One of the things that seems to be a bit of an eye opening experience for many students is that there is a lot of math and science (especially physics) involved in creating game programs. Many game programs are really elaborate simulations and a good simulation has to actually and correctly simulate things. Channel 9 has an interview with Brian Beckman who is a physicist who works on game simulations. Recently he world on the physics behind simulating the tires in the popular racing game Forza.
Here is the write up on the interview taken from Channel 9.
Ever find yourself wondering about the math behind your favorite simulation game? Did you know that the motion physics of a car are much more complicated than the those of an airplane?
Brian Beckman, physicist, programmer and Channel 9 celebrity (he's been on C9 a few times...), sure does. Besides spending time innovating programming languages and tools, Brian spends time working on the mathematics behind real-time physics simulation. Most recently, he worked on the math behind the tire physics of the popular racing game Forza.
Simulation, by definition, needs to be accurate. Otherwise, well, it's not simulating reality, really, which is of course the idea of simulation. Games like Forza in fact simulate real physics of racing in a predictable and highly mathematically precise manner. That's exactly why Forza is a real-time automobile racing simulation game.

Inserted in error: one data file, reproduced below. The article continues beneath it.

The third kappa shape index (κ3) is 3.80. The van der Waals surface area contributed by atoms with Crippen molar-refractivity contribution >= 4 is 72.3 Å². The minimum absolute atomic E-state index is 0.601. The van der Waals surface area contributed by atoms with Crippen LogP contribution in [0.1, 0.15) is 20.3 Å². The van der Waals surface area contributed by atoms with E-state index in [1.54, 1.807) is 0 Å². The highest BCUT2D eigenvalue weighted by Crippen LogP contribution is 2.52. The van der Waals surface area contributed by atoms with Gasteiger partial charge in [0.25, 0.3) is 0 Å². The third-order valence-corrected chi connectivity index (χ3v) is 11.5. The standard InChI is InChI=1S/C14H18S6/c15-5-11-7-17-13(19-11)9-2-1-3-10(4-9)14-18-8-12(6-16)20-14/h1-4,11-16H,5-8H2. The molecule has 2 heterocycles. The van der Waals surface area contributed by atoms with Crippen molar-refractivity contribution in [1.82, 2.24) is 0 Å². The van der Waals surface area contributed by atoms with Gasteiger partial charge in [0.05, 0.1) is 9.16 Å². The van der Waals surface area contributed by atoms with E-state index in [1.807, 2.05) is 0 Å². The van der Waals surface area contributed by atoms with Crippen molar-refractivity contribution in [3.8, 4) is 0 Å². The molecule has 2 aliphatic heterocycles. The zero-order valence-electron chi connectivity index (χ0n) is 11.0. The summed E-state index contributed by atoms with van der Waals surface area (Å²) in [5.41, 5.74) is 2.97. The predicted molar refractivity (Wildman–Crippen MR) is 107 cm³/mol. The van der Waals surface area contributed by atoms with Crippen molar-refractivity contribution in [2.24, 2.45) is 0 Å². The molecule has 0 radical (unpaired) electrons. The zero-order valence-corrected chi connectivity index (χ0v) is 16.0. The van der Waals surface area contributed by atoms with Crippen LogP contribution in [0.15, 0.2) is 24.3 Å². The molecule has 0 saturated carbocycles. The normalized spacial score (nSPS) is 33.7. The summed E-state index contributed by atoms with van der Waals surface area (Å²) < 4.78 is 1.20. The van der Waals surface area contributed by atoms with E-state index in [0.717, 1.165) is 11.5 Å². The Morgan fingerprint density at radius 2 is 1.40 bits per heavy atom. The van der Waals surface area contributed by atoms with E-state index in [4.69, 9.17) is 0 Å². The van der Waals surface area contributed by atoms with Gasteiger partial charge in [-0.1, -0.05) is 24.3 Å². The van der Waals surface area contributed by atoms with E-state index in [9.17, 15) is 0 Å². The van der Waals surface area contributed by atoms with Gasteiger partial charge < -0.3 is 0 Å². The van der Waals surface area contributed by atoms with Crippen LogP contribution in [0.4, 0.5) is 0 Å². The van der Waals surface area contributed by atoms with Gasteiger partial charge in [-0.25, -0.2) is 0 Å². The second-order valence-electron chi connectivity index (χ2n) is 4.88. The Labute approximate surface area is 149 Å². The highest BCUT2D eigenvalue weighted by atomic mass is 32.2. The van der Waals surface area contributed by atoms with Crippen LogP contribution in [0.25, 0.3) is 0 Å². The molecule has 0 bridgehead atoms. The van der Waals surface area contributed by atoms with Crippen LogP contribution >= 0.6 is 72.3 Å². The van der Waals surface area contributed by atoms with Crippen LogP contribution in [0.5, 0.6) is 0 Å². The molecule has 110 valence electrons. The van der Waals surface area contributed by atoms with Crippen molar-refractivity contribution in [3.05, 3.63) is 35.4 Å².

The past, present and future of computer simulation of real-time physical events, or simply computer-based simulations that involve highly accurate representations of things moving/changing in space and time that are precisely affected by multiple variables like wind, rain, gravity, mud, oil, planets, waves, etc are very fascinating topics for gamers(many may not realize this explicitly, but they sure experience it!), mathematicians, programmers and physicists alike. Heck, any body who thinks about the thinking behind things that they experience in a simulated environment should watch/listen to this interview (available in podcast form as well as video).
Speaking of both Physics and Channel 10, take a look at this cool demo from Maker Faire with Laura Foy. A man in a metal suit getting hit by artificial lightning. It's a demo that UC Santa Cruz takes into high schools in California.